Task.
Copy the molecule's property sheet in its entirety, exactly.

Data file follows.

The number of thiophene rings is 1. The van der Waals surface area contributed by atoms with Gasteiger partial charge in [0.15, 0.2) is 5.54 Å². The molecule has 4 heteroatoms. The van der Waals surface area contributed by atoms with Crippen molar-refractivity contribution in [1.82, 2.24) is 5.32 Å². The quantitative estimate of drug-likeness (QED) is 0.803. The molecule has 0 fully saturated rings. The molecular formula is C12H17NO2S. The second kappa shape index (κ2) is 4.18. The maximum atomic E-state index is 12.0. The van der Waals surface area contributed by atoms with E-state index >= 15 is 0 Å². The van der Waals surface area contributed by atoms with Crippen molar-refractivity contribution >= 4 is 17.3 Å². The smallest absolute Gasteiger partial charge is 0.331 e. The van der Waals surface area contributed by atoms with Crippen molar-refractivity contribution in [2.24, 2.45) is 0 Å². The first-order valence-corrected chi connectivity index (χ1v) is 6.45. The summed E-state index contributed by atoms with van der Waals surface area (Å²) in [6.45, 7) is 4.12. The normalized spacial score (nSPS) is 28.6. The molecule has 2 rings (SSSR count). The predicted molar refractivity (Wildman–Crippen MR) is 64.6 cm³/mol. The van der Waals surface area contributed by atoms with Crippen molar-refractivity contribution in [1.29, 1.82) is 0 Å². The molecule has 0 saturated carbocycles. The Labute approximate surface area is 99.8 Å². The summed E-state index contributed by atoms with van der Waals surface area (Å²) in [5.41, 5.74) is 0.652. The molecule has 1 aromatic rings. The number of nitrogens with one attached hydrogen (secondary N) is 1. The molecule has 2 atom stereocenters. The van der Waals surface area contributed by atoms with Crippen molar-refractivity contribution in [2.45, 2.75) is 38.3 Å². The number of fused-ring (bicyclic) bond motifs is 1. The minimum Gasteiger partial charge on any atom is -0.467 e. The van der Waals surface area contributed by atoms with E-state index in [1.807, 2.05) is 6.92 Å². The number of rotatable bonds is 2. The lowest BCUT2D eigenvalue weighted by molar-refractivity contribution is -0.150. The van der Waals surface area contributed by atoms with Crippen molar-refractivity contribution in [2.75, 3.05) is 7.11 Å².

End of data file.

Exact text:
The number of thiophene rings is 1. The van der Waals surface area contributed by atoms with Gasteiger partial charge in [0.15, 0.2) is 5.54 Å². The molecule has 4 heteroatoms. The van der Waals surface area contributed by atoms with Crippen molar-refractivity contribution in [1.82, 2.24) is 5.32 Å². The quantitative estimate of drug-likeness (QED) is 0.803. The molecule has 0 fully saturated rings. The molecular formula is C12H17NO2S. The second kappa shape index (κ2) is 4.18. The maximum atomic E-state index is 12.0. The van der Waals surface area contributed by atoms with E-state index >= 15 is 0 Å². The van der Waals surface area contributed by atoms with Crippen molar-refractivity contribution >= 4 is 17.3 Å². The smallest absolute Gasteiger partial charge is 0.331 e. The van der Waals surface area contributed by atoms with Crippen molar-refractivity contribution in [2.24, 2.45) is 0 Å². The first-order valence-corrected chi connectivity index (χ1v) is 6.45. The summed E-state index contributed by atoms with van der Waals surface area (Å²) in [6.45, 7) is 4.12. The normalized spacial score (nSPS) is 28.6. The molecule has 2 rings (SSSR count). The predicted molar refractivity (Wildman–Crippen MR) is 64.6 cm³/mol. The van der Waals surface area contributed by atoms with Crippen molar-refractivity contribution in [1.29, 1.82) is 0 Å². The molecule has 0 saturated carbocycles. The Labute approximate surface area is 99.8 Å². The summed E-state index contributed by atoms with van der Waals surface area (Å²) in [5.41, 5.74) is 0.652. The molecule has 1 aromatic rings. The number of nitrogens with one attached hydrogen (secondary N) is 1. The molecule has 2 atom stereocenters. The van der Waals surface area contributed by atoms with Crippen molar-refractivity contribution in [2.45, 2.75) is 38.3 Å². The number of fused-ring (bicyclic) bond motifs is 1. The minimum Gasteiger partial charge on any atom is -0.467 e. The van der Waals surface area contributed by atoms with E-state index in [1.807, 2.05) is 6.92 Å². The number of rotatable bonds is 2. The lowest BCUT2D eigenvalue weighted by molar-refractivity contribution is -0.150. The van der Waals surface area contributed by atoms with Crippen molar-refractivity contribution in [2.75, 3.05) is 7.11 Å².